'I Wanted To Drive My Babies Off A Cliff': Why Mums Think About Harming Their Kids
Whenever Jane* read about a parent killing their children, she would be outraged.
'How dare these monsters kill an innocent child?' she thought. 'How could they be so selfish?'
Jane's attitude changed the day she found herself driving towards a nearby cliff, her two babies asleep in the back seat.
She had been dealing with postnatal depression and anxiety since her twins were born five months earlier -- only she didn’t know it.
“I blamed sleep deprivation, loneliness, fear of stuffing up and eating the wrong food,” she told 10 daily.
I thought all you needed to do was shake it off, go for a run, get a good night’s sleep.
Jane found herself dealing with dark thoughts of both suicide and filicide, of removing herself and her children from the world so her husband could start a new, happier life.
“I thought the twins were my responsibility, and if I couldn't manage to look after them, it wasn’t fair to expect anyone else to. I loved [my husband] dearly and truly thought I would be doing him a favour if we all just left," she said.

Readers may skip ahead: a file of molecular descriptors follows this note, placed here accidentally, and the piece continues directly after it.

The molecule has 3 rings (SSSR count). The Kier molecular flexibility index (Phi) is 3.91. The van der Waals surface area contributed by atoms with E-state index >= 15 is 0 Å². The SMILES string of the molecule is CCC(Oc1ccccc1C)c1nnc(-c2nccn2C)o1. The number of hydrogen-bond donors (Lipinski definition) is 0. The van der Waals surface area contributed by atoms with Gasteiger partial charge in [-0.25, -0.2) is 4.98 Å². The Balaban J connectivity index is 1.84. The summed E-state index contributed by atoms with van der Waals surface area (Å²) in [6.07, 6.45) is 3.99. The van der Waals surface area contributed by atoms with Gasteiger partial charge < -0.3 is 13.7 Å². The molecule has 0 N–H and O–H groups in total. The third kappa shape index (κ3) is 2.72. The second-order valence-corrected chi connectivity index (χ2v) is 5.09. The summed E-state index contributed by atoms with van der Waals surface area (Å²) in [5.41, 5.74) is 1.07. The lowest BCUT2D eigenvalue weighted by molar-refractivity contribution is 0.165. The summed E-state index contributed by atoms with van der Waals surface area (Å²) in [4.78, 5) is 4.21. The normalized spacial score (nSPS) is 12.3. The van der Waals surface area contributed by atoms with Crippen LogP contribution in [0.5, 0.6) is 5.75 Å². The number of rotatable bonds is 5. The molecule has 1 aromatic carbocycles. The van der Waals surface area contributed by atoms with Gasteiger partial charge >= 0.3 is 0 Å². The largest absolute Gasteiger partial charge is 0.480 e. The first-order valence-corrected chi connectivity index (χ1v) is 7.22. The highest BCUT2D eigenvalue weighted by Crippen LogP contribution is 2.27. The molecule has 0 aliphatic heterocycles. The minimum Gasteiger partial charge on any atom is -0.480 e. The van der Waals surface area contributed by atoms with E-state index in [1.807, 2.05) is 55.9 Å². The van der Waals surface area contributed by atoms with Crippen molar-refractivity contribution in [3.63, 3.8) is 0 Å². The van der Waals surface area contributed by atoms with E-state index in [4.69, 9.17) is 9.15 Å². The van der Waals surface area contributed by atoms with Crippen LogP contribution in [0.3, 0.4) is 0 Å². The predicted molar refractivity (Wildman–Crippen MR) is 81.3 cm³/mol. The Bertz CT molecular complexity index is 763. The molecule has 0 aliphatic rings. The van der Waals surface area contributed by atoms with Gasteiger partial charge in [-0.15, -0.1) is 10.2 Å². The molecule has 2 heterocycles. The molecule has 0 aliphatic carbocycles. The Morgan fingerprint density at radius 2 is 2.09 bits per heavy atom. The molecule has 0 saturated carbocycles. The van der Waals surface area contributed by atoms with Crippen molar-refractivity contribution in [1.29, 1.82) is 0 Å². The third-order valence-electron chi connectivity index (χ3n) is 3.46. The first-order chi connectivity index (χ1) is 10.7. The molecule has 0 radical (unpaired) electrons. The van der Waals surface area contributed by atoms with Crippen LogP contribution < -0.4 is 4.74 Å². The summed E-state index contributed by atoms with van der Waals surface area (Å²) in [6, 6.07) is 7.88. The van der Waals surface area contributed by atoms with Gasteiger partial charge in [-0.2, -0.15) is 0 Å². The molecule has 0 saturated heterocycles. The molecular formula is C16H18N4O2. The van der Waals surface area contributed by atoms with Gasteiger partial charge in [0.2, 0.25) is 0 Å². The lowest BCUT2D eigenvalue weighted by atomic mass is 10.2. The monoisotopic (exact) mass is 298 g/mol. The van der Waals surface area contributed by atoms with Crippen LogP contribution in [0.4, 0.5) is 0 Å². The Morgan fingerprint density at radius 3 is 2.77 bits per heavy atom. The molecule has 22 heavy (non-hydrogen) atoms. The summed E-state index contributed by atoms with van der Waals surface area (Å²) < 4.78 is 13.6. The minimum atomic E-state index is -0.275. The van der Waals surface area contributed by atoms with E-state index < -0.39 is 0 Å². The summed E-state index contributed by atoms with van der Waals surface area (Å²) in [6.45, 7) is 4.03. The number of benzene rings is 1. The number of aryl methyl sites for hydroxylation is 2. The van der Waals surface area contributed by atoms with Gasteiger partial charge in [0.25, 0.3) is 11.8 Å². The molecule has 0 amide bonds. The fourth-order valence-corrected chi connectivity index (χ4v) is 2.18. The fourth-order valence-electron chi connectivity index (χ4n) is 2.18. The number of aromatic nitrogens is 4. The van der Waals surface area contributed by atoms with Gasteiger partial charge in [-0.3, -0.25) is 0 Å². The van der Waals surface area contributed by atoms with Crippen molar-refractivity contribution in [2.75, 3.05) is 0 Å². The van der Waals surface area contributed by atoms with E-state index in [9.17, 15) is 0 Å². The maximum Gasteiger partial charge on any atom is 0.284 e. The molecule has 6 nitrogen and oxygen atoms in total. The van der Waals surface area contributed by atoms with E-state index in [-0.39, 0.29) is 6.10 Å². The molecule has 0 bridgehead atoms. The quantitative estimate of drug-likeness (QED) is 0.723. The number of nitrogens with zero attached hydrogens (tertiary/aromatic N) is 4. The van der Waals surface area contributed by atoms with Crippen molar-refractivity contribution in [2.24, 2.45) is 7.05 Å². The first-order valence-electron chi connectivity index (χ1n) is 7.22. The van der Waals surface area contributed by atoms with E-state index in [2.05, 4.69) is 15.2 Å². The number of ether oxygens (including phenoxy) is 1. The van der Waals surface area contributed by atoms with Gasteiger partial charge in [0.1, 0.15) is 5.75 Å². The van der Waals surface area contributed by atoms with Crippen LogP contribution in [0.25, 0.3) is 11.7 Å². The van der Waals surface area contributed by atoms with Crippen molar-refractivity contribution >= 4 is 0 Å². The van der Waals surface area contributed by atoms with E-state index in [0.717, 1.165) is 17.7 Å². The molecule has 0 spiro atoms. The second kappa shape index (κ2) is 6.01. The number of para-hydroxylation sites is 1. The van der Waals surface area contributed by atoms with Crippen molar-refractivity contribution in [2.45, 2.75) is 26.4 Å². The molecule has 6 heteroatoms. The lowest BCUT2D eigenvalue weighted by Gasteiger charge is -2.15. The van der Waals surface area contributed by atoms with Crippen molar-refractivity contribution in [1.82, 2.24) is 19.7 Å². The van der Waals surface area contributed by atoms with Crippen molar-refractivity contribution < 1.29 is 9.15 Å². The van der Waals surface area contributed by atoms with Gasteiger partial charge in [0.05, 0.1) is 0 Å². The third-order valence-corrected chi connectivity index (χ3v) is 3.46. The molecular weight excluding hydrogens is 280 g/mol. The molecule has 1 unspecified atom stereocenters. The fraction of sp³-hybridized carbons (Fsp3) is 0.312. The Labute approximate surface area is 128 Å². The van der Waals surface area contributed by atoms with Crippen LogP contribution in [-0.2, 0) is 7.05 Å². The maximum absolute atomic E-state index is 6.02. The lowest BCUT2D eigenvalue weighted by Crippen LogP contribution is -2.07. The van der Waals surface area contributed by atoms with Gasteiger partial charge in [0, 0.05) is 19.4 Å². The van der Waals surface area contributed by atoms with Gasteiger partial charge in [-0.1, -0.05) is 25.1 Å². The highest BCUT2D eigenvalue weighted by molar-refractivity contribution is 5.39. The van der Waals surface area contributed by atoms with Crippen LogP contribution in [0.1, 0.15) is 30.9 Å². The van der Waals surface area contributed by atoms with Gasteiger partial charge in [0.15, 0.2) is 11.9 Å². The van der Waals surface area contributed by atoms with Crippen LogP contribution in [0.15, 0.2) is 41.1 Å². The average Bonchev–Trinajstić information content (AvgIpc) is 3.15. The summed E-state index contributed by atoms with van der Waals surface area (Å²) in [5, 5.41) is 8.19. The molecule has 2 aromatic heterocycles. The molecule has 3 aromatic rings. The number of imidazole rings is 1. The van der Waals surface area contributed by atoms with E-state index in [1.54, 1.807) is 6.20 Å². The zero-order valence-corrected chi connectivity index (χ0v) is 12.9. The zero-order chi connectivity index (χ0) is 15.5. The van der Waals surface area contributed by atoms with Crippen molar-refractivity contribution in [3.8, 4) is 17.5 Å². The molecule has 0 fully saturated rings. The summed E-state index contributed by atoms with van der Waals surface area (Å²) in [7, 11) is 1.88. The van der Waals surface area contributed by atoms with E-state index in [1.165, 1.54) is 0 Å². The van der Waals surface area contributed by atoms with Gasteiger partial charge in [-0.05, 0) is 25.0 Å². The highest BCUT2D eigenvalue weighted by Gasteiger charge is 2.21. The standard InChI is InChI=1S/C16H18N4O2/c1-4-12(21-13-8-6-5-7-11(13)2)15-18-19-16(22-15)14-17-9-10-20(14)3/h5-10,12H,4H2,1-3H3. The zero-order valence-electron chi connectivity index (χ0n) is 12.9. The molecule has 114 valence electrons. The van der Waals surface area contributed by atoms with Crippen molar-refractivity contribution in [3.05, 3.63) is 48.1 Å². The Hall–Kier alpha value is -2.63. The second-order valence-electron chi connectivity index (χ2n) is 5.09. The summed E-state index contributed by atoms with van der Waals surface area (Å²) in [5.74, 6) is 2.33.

Thankfully, that day driving towards the cliff's edge was a lightbulb moment for Jane, and she sought the help she needed.
The story -- a familiar one to many parents -- doesn’t always end this way.
An average of 25 children are killed each year by a parent, according to the Australian Institute of Criminology. Children under 12 months are the most at risk, accounting for 26 percent of all victims. Overall, most victims are babies, toddlers, or young children, with 68 percent of victims being under five years old.
While fathers are responsible for the majority of filicides in Australia (63 percent), more four- and five-year-olds are killed by their mother.
Just this week alone, a mother in Adelaide was sentenced for putting sleeping tablets in her children's milk, although thankfully not a high enough amount to cause "extremely pronounced effects".
District Court Judge Wayne Chivell called it an "extremely sad case", describing how the mum -- who pleaded guilty, but who cannot be identified -- crushed up sleeping tablets, dissolved them in chocolate milk, gave a glass to each of her four children, and then tried to kill herself.
"It is clear that at the time of the offending, you had reached a crisis point as a result of your declining mental health," Judge Chivell said, the ABC reported.
"The nature of your relationship with the victims was such that they trusted you unreservedly. They had every right to expect you to look after them."
The question of why parents harm their own children is a tough one to answer.
Mental illness, previous abuse and experiencing domestic violence are all considered risk factors in cases of filicide, according to Dr. Lillian De Bortoli, a former researcher at Swinburne University’s Centre for Forensic Behavioural Science.